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Yes, it would be good if these contents could be taught in a way that makes them relevant to actual societal questions to make sure people use these concepts outisde the classroom.

The farmer and the engineer don't only farm and engineer but also vote, consume and discuss their views with others. They should know about consequentialism and deontology to be able to think more clearly about political problems and arguments.

In fact, the optimal spending rate is not constant but starts growing (approximately and asymptotically precisely) linearly once funds exceed a certain threshold. The solid lines in the hand-drawn phase diagram you are refering to are the points where the growth rate of funds (b_dot) is the same. The optimal spending policy is the one starting at the threshold b_hat approaching the line where the growth rate of the budget is constant (at (r-rho)/r). Although I do not prove that this is the optimal policy, what I do prove is that the time trajectory of the spending rate *is *asymptotically linear. I edited the post to make this more clear.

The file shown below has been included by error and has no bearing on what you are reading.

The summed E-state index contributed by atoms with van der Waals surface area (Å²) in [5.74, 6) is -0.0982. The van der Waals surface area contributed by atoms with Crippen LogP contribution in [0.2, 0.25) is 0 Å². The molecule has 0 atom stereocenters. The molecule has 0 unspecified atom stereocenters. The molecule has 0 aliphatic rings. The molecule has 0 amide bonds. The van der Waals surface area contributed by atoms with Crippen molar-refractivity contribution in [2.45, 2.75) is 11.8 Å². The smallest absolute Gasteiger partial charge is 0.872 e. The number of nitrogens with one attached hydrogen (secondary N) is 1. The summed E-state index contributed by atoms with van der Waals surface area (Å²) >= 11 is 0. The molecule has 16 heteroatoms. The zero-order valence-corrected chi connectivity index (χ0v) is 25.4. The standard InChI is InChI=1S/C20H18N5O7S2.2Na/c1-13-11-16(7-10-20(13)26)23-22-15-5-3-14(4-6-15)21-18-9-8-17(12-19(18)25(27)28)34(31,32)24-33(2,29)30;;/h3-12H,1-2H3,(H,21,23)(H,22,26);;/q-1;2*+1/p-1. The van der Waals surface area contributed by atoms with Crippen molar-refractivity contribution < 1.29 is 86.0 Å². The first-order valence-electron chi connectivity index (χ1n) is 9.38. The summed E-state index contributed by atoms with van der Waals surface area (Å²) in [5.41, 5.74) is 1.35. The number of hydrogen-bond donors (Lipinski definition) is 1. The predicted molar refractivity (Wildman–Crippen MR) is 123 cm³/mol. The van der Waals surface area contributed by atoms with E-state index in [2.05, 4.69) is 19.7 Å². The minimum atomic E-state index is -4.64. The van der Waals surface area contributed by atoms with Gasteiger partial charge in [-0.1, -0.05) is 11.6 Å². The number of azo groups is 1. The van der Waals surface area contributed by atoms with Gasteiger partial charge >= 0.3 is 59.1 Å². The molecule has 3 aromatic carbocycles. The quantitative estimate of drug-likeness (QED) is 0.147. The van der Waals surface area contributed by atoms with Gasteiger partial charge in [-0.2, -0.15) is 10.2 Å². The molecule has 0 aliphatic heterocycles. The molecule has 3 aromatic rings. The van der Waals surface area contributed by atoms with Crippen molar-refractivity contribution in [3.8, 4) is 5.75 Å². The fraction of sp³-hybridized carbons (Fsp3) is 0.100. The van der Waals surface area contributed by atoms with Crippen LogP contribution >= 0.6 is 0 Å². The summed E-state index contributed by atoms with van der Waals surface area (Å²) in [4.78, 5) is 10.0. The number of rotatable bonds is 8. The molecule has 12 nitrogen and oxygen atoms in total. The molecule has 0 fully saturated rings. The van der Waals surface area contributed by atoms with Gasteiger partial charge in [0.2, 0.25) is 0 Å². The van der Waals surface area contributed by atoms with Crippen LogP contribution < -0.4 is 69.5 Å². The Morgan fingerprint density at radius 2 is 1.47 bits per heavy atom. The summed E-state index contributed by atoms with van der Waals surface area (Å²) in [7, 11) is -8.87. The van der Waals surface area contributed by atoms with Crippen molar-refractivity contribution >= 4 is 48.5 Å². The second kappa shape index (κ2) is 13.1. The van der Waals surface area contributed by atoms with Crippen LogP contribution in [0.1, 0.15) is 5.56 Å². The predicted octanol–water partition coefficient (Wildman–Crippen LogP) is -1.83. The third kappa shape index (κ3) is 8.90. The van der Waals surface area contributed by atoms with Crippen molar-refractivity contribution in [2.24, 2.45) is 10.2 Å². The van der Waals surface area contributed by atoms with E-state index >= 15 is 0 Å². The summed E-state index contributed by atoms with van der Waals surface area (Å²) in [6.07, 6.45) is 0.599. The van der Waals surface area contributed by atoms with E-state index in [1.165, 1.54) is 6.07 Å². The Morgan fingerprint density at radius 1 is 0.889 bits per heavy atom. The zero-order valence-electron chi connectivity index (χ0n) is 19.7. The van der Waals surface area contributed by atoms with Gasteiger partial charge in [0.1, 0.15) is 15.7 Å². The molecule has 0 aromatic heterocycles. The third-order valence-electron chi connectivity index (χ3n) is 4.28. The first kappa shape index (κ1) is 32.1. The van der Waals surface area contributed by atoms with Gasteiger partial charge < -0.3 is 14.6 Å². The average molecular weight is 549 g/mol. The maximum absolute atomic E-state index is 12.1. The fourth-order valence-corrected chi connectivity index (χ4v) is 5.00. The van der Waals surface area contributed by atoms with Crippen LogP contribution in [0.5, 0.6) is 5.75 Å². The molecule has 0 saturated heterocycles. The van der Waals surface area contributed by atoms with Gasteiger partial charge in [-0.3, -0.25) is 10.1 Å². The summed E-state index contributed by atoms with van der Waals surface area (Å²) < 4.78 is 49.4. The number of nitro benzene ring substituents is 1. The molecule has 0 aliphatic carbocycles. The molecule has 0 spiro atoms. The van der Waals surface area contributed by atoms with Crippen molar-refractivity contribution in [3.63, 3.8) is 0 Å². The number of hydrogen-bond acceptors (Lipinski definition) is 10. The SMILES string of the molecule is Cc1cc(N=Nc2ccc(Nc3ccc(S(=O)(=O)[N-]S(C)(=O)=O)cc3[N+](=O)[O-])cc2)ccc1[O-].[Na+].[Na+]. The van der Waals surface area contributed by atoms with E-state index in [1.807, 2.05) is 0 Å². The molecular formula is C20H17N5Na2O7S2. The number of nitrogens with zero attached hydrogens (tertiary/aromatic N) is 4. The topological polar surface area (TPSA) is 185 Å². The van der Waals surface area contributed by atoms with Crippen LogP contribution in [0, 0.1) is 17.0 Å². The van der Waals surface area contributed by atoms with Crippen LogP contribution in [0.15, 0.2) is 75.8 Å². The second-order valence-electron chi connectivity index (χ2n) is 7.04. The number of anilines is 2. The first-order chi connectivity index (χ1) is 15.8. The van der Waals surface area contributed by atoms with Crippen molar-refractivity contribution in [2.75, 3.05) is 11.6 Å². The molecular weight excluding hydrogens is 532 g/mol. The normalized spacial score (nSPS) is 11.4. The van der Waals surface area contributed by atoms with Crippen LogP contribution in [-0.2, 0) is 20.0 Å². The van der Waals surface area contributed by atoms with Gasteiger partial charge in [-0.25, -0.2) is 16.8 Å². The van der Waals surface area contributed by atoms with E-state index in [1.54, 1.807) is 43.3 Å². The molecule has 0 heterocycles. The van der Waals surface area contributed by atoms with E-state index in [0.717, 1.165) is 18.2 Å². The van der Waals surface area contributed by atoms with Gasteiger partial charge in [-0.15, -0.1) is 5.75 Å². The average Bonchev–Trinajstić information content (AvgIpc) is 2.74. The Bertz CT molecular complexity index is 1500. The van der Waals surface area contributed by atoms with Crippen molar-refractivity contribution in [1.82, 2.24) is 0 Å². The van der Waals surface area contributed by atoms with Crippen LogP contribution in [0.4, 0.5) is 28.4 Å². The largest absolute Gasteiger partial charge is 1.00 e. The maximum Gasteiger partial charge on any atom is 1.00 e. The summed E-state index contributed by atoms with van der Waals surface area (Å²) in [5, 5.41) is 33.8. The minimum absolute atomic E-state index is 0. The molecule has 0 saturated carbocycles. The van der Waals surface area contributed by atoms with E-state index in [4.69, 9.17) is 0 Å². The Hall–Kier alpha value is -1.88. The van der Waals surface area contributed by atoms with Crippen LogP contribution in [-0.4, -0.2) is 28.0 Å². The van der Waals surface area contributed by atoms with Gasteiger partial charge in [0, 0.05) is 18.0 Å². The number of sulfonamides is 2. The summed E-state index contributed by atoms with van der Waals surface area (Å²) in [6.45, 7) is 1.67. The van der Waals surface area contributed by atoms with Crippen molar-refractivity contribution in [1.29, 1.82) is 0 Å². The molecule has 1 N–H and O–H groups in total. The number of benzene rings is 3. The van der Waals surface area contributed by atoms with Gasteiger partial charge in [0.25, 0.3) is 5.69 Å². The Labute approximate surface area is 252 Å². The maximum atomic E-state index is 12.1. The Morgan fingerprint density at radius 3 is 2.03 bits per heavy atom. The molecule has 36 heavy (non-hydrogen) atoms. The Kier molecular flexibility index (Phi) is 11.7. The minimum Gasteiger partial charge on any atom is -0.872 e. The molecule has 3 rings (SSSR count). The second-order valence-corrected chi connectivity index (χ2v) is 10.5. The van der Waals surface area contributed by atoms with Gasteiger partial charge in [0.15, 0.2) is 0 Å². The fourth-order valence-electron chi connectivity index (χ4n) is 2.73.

In case this led to confusion: By spending *rate, *I am not referring to a proportion of available funds but to the rate of change of how much money has been spent at a given point in time. Since the model is in continuous rather than discrete time, I talk about a spending *rate *at a certain point in time rather than spending in a certain time period.

Thanks for sharing your ideas! These might be some ways to start and provide proof of concept and evidence.

On your second point: Do you think teachers or districts would be allowed to adopt a new currciulum someone offered them? In Germany, where I am from, that would hardly be possible.